Chef Kevin McKinney's Technique for Braised St. Brigid's Farm Best Beef Chuck, Sirloin Tip or Stew Meat

This recipe comes from K-B Market, a kitchen school and market in Kennedyville, Maryland, right down the road from St. Brigid’s Farm. Chef Kevin McKinney is a frequent buyer of St. Brigid’s excellent grassfed beef, and regularly delights his patrons and students with delicious and creative dishes developed around the fresh, local cuts of meat.

By & / Photography By Caroline J. Phillips | December 14, 2017


If you purchased a roast, you need to cut it into 3” square chunks (it shrinks as it’s cooked). Stew meat, you take what you got. Place in a non-reactive container and season it with salt and pepper fearlessly.

Chop 1” chunks of carrot, onion and celery in any preferred proportion (peeled, please) and fold into the meat. Hands work best.

Pour enough red wine into the container to barely cover the meat. Go outside and pick some thyme and cut a couple bay leaves and poke them into the mix so they are submerged. The more the merrier. Place plastic wrap down on the surface to eliminate air and put in the fridge for two days, folding with a rubber spatula top to bottom twice a day when you remember.

Strain meat and drain 30 minutes, stirring occasionally and reserving liquid. Separate meat and vegetables. Roast meat on a sheet pan in a 400° oven until deliciously brown on one side and then turn the pieces over to the other side to brown.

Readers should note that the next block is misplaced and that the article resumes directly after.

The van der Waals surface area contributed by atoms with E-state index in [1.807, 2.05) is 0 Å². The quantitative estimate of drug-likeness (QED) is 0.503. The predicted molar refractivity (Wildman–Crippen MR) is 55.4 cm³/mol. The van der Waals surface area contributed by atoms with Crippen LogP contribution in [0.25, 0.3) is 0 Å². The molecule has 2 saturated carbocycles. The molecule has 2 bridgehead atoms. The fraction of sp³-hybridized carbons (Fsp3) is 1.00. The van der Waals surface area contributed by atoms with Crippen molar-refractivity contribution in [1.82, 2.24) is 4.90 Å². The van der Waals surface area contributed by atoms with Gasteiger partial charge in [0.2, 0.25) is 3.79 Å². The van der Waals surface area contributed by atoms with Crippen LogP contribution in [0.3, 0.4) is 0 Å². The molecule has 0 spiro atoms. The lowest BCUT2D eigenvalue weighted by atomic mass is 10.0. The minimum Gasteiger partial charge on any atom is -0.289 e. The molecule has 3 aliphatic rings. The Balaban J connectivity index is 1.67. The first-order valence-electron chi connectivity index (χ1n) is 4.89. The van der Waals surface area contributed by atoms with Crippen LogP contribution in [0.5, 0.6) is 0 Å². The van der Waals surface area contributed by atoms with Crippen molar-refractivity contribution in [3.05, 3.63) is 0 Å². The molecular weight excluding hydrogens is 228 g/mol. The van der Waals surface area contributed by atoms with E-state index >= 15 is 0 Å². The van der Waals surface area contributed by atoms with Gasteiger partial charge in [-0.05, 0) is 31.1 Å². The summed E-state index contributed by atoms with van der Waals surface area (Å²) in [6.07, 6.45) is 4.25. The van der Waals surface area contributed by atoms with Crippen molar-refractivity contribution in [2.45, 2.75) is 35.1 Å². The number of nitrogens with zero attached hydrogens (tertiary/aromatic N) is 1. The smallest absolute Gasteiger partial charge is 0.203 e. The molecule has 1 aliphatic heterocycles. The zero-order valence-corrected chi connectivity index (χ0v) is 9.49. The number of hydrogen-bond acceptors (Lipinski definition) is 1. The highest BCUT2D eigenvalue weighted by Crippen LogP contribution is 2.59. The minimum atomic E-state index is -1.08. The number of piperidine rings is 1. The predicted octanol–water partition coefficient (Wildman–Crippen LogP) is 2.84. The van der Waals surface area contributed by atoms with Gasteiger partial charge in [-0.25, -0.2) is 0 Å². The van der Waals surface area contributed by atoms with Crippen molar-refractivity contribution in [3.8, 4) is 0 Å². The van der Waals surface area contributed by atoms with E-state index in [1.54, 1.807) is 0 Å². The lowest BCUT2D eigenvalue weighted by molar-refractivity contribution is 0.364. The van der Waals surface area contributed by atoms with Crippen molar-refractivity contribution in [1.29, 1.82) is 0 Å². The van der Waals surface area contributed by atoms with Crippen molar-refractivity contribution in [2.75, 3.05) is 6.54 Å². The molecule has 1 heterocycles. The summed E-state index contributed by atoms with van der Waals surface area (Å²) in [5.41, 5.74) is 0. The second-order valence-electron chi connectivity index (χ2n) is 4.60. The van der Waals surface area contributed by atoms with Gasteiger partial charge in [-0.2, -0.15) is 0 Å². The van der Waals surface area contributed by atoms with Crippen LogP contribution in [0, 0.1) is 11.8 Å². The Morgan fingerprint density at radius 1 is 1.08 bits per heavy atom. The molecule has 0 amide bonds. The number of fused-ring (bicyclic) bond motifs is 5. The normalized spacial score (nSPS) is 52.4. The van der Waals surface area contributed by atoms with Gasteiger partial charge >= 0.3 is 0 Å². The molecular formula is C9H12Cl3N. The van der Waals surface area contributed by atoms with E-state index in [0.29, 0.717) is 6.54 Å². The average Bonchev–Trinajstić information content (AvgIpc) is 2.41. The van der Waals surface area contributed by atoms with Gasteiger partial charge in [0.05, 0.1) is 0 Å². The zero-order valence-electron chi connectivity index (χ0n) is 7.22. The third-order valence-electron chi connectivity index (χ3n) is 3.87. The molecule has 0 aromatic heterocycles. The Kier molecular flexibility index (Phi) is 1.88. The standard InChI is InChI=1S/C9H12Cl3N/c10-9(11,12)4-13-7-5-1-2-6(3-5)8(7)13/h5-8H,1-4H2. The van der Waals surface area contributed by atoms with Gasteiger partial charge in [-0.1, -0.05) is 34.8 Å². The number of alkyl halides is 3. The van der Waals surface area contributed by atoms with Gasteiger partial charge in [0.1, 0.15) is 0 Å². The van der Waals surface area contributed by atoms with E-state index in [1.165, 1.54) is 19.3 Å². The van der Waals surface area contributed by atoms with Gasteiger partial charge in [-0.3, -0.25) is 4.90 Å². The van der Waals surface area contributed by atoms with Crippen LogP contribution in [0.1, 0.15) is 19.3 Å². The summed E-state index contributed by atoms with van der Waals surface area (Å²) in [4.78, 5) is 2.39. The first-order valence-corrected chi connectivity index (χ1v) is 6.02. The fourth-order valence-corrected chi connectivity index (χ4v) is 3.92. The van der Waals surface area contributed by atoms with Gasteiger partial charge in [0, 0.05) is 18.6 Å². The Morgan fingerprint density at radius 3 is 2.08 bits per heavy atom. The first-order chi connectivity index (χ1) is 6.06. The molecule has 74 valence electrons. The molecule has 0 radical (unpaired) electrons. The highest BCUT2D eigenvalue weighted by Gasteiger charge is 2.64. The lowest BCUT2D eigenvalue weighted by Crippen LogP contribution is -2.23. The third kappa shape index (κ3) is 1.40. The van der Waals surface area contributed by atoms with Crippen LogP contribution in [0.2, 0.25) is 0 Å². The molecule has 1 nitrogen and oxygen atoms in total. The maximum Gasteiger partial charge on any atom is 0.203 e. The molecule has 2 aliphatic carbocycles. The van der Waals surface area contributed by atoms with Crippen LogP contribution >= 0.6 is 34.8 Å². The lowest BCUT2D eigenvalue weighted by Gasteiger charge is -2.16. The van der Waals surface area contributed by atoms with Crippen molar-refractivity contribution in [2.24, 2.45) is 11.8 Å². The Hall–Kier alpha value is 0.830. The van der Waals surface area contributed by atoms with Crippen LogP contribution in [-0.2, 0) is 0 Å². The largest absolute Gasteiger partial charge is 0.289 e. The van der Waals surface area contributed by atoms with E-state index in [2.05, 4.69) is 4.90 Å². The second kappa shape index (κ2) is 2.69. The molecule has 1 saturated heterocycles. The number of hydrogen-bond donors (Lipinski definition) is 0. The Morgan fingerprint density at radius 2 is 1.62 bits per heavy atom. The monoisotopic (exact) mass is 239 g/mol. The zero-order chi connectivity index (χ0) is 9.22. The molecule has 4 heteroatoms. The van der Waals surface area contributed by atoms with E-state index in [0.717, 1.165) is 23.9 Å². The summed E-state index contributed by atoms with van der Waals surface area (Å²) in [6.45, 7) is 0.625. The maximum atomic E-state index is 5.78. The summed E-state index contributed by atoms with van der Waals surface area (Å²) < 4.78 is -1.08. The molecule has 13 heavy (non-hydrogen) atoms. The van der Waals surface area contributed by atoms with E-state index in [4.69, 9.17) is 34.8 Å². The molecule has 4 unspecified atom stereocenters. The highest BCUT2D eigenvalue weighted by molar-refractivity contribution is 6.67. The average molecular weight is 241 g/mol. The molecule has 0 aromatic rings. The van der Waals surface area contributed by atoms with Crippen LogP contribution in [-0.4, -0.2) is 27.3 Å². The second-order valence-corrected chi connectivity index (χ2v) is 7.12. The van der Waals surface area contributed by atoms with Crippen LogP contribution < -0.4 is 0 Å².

Meanwhile, gently heat the reserved wine until the proteins that have leached from the meat have coagulated and then carefully pour off the clear liquid and reserve.

Sauté vegetables in Dutch oven or enamel cast iron pot or heavy stainless- steel pot with lively heat until sweated. Add some tomato paste (1 tablespoon per person) and let it start to brown. Deglaze with clarified liquid and stir. Add meat to the pot. Mix well. If need be, add enough other liquid (water, stock) to pot so meat is half submerged. If you have some pork skin put it in now. Or a pig’s foot. Cover tightly.

Place in preheated 300° oven for 2 to 3 hours, checking for tenderness when you get curious after an hour and a half. When desired tenderness is reached adjust consistency of sauce by adding more liquid or straining and reducing.

K-B Market and Kitchen School, 11986 Augustine Herman Highway, Kennedyville, MD, (410) 348-3142,

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